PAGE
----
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  5. "Cosa saranno diventate?"

"Cosa saranno diventate?"

Translation:What will they have become?

May 27, 2014



In the audio file i could have sworn i heard diventati. 'Cosa saranno diventati' should also be accepted.


If there is 'saranno diventatE' (not 'diventatO'), does it mean that we're talking about some women?


Yes, i thik that "saranno diventatE" refers to women/girls. "Saranno diventatI" would refer to males (i think also males &females).


gender is unknown, so it should be "diventati", in my opinion


I came here to see why "diventati" was rejected. It seems that it should have been accepted.


Diventati is still rejected in Dec 2015 - I'll report it I think.


three years ago you did not get an answer why diventati was not accepted. Here I am 2019 and I am asking the same question. why is diventati not accepted?


2020, still no update. Happy New Year.


Still rejected - Aug 2020


I tried being idiomatic, and put 'what will become of them". It was marked wrong, but how would you say it?


Che ne sarà di loro?. The ne is needed, and so is an Italian native to explain why!


What will they become as in 'how will they turn out' is different to what will become of them, as in 'what will happen to them'.


Mothers, lovers, heroines, airline pilots, actresses, engineers, rocket scientists, ….


My answer of 'What will have they become?' was wrong, but isn't it just the same as 'What will they have become?'? If anything, I think mine makes more sense!


No it is not the same. You only invert ONE auxiliary verb in a question in English if more than one exists. So your sentence is ungrammatical in English.


Admittedly, it's a terribly confusing sentence in English. But the correct word order is indeed "What will they have become?". To answer this phrase, you would reply "They will have become....".


Same for me. I do not see anything wrong putting the word in that order. Can a native speaker help please ?


English native speaker: The word order is important. will-have-become


The first correct solution - what will they've become? - sounds wrong to my native English speaker ears.


It is not contracted. Always "they have" in English; in this context never "they've". Add "in a few years" to the sentence and it would give a bit of context.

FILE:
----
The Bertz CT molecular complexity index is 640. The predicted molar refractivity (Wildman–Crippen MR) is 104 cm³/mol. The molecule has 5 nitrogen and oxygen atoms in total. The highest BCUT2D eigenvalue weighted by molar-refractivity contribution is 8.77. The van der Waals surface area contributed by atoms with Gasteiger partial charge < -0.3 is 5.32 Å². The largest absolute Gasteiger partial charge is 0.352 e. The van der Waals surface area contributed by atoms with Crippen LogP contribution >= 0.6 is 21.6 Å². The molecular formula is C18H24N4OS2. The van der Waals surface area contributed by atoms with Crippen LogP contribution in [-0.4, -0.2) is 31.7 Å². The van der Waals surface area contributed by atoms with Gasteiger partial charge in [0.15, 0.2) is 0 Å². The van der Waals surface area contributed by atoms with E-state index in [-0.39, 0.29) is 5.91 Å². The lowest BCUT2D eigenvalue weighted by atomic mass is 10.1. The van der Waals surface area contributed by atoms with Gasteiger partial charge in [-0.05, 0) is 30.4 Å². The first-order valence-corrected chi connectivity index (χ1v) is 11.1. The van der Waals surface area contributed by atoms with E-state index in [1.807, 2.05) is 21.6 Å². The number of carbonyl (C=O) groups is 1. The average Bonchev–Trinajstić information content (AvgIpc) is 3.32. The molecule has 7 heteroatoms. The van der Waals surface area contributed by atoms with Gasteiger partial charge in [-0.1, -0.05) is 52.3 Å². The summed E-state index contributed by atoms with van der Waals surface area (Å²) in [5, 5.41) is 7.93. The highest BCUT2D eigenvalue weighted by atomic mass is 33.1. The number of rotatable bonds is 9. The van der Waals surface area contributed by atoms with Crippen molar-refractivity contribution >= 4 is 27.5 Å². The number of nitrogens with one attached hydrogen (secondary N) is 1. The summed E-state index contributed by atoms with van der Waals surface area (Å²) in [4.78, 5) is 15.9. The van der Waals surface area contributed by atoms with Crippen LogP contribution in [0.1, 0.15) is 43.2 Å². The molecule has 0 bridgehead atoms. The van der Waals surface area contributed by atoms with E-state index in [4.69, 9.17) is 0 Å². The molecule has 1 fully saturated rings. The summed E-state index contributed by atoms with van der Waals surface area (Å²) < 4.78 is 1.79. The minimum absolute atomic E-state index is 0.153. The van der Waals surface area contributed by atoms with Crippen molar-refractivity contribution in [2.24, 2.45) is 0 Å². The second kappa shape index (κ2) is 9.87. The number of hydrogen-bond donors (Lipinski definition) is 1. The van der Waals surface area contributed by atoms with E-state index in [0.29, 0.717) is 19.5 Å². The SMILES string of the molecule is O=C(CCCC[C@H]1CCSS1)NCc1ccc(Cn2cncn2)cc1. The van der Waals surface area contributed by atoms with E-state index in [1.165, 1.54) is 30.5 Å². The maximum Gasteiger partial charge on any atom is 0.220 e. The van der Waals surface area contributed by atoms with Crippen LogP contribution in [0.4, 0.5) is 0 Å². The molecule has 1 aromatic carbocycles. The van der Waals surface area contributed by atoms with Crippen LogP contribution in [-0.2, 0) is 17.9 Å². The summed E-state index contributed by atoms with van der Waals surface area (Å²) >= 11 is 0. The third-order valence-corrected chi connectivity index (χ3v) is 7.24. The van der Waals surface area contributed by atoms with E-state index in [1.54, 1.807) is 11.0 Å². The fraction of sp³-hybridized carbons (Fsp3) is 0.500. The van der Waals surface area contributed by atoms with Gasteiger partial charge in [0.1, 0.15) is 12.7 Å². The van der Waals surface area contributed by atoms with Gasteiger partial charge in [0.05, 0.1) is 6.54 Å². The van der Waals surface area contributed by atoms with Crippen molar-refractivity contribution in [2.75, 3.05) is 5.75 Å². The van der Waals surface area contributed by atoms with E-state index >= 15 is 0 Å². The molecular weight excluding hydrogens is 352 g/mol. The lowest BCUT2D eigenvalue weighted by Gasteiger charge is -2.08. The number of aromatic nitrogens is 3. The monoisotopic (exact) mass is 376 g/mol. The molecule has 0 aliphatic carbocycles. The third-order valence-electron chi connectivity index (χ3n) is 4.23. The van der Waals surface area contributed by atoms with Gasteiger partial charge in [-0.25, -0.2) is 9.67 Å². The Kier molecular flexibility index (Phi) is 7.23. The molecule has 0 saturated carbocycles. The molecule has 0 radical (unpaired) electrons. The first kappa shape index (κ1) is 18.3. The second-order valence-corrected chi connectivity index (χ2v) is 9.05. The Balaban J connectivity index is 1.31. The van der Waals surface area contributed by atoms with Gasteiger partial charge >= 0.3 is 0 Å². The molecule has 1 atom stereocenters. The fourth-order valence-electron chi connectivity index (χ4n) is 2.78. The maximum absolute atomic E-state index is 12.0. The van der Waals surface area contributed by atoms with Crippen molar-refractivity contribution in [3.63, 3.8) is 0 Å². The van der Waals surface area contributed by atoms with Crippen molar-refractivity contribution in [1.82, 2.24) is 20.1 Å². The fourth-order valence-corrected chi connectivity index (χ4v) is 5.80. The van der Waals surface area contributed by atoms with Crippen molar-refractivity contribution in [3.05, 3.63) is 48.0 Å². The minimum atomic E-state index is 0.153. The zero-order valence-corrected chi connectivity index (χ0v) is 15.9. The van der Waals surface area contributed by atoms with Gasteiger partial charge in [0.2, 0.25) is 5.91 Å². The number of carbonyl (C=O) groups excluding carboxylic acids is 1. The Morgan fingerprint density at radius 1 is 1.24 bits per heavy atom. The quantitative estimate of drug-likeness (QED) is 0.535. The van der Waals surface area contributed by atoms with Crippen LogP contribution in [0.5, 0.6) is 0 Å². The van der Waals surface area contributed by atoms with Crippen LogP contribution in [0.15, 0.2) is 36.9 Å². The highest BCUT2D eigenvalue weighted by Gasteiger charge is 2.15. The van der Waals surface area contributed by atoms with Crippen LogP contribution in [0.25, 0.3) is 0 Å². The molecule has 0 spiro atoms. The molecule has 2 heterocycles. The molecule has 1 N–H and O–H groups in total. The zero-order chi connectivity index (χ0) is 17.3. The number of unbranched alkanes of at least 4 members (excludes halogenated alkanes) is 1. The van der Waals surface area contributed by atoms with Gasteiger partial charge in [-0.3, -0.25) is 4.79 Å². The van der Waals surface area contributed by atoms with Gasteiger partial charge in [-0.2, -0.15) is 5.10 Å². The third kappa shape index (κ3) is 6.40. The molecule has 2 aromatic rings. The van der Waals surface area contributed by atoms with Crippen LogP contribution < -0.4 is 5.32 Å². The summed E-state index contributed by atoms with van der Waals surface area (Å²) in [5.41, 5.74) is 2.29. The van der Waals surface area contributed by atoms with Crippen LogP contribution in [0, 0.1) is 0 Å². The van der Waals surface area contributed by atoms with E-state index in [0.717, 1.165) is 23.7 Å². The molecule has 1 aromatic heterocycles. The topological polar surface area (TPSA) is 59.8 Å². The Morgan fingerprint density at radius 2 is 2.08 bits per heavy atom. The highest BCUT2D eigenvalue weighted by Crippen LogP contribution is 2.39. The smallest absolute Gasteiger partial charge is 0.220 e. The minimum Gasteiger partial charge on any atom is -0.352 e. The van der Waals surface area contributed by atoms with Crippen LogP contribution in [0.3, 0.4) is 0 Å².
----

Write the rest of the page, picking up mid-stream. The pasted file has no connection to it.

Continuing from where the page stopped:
Assuming this is the Conjectural Future Tense I would translate it as "I wonder what they have become?"


I understand it differently. Think of it as a reply in question form to the conjectural statement "they must have become (=they will have become) some sort of success story by now", countered by: "I doubt it. what will they have become?"


What about cosa avranno diventate? Is that ok?


It seems this would be the correct translation if it said sarrano stato diventate


"What will they have become?" is unnatural to my ears, (I'm a native English speaker). "What will have become of them." sounds far more natural to me.


It's incorrect because 'they have' should not be abbreviated in this sentence (it's future perfect). I can't think of an instance where this question would be asked, but the correct order is 'what will they have become'.


why was my answer of "what will have they become" not accepted - it is the same as in the header of this discussion? Suggested answer is "What will they've become?" - just abbreviated!


That sounds really awkward to me with double inverted auxiliaries .. I would have said 'what will they have become?'


what will have they become is virtually meaningless! In English word order is crucial to meaning.


There's no indication that they are feminine?????


"What might they have become?" not accepted, 12/2020


‘Diventate’ for a group of men and women.


"Diventate" is for a group of women, but if there is just one man in the group the correct word is "diventati"


The awkwardness is "will have (become, here). " The only context I can think of : "We will have (to be late, start the tour over) should ( we wait on.......if we..).."


I think this could also be "What will have become of them?"


I do not think that sentence sounds good at all


Agreed, Trang! I thought it should be What will they become? But, I was wrong!


There is a slight difference in meaning between "What will they become?" and "What will they have become?". The latter is something that will happen after a specific time or event in the future. The question alone sounds odd, but if more information is added it gets more sense. For example: "What will they have become after passing through that?" Another possible translation to English is the conjectural use, as GregHullender suggests in a comment above: "I wonder what they have become?"

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